At Thursday, August 03, 2006 3:31:00 PM, Blogger Gordon Cloud said...

I agree with Josh. Our thoughts are a process, assimilating information and arriving at a conclusion. God's thoughts are omniscience in action. (I had to think about that for a little while.)

Good question and excellent post.

 
At Thursday, August 03, 2006 4:03:00 PM, Blogger Doug E. said...

Josh and Gordon,

Great questions and thoughts. I agree with you Josh that God knows all, and that is higher than our thoughts. Good point! With that in mind I might ask you a question to help you see what I am trying to get at when I asked is God rational. My question for you would be “Is God’s knowledge logical?" If you say “yes,” you probably already see what I am getting at with the term “rational thought.” I am not thinking of processes where at one point he didn’t know and later figured it out. I agree with Josh that God always had all knowledge and always will. I should have made that more clear in the post.

Now if you answer “no” to the question, “is God’s knowledge logical,” you will run into serious problems. The reasons for the problems result as follows. If God knows He is God (which I know we agree on), and there is no logic to His knowledge then the law of non-contradiction does not apply to his knowledge, which means, when he knows he is God, he also knows he is not God. The same applies to the laws of identity, excluded middle, and rational inference.

The law of rational inference is the one that might cause the most problems for some to comprehend when it comes to God's knowledge. But think of it this way. God knows that man (post fall) is sinful. He also knows that I am a man (post fall). What can be rationally inferred by these two propositions is that I am sinful. Now there was never a time when God did not know that I am sinful. But that fact that He has eternally known all three propositions does not mean there is no logical link between them.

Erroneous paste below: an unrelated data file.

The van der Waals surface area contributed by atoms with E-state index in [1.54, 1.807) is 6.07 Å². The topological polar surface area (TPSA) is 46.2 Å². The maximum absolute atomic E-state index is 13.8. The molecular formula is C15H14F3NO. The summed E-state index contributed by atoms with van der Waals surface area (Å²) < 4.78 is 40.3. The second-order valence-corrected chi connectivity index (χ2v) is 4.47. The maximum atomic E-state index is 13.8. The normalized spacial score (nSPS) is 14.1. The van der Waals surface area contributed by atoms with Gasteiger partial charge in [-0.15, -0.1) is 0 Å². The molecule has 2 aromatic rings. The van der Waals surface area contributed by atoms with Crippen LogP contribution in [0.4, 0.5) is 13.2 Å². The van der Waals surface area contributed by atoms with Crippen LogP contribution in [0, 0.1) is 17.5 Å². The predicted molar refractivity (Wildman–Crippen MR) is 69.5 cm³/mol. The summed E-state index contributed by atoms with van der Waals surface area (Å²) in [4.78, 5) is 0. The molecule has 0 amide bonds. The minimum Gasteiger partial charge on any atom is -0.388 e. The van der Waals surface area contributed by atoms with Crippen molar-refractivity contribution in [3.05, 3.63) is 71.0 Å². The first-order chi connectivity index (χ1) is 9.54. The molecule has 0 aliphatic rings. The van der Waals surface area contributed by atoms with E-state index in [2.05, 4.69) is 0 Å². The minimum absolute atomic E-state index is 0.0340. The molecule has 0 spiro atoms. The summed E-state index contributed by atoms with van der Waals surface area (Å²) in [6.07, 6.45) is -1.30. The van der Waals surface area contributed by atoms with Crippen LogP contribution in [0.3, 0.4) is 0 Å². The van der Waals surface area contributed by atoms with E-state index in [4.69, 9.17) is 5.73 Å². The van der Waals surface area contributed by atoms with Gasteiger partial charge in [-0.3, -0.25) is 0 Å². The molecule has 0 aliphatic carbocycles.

This is what I am trying to get at when I talk of God being rational. I know I might not have explained it well, but I hope that helps.


God bless,

Doug

 
At Friday, August 04, 2006 5:08:00 AM, Blogger T A Blankenship said...

Doug,
Much thought and musing went into this.
It was great to read. I am thankful that God knows all, and that there is a whole lot more I can and need to know about Him.

 
At Friday, August 04, 2006 9:47:00 AM, Blogger Gordon Cloud said...

I would say that God's thinking is logical as far as logic goes. That is He is not self-contradictory in His thoughts, neither are His thoughts disconnected.

On the other hand, the laws of logic have arisen from systems of human philosophy and I do not think that we can limit God to logic.

If every thing about God's thoughts can be confined to logic, then there would be no need for faith.

 
At Friday, August 04, 2006 10:34:00 AM, Blogger Doug E. said...

Gordon,

Do you think faith is illogical? I don't think you do, but I ask the questions to help you see what I am trying to get at.

Our faith in God is not giving in to contradictions or irrationality.

The reason we trust God even when things look like He shouldn't be trusted is still logical, because we understand that God is all powerful and nothing can stay His hand. This type of faith has nothing to do with being illogical.

I actually believe the laws of logic were discovered not created. The reason for this is because of the utter impossibility of them not really existing. If you take away logic then communication and knowledge becomes impossible.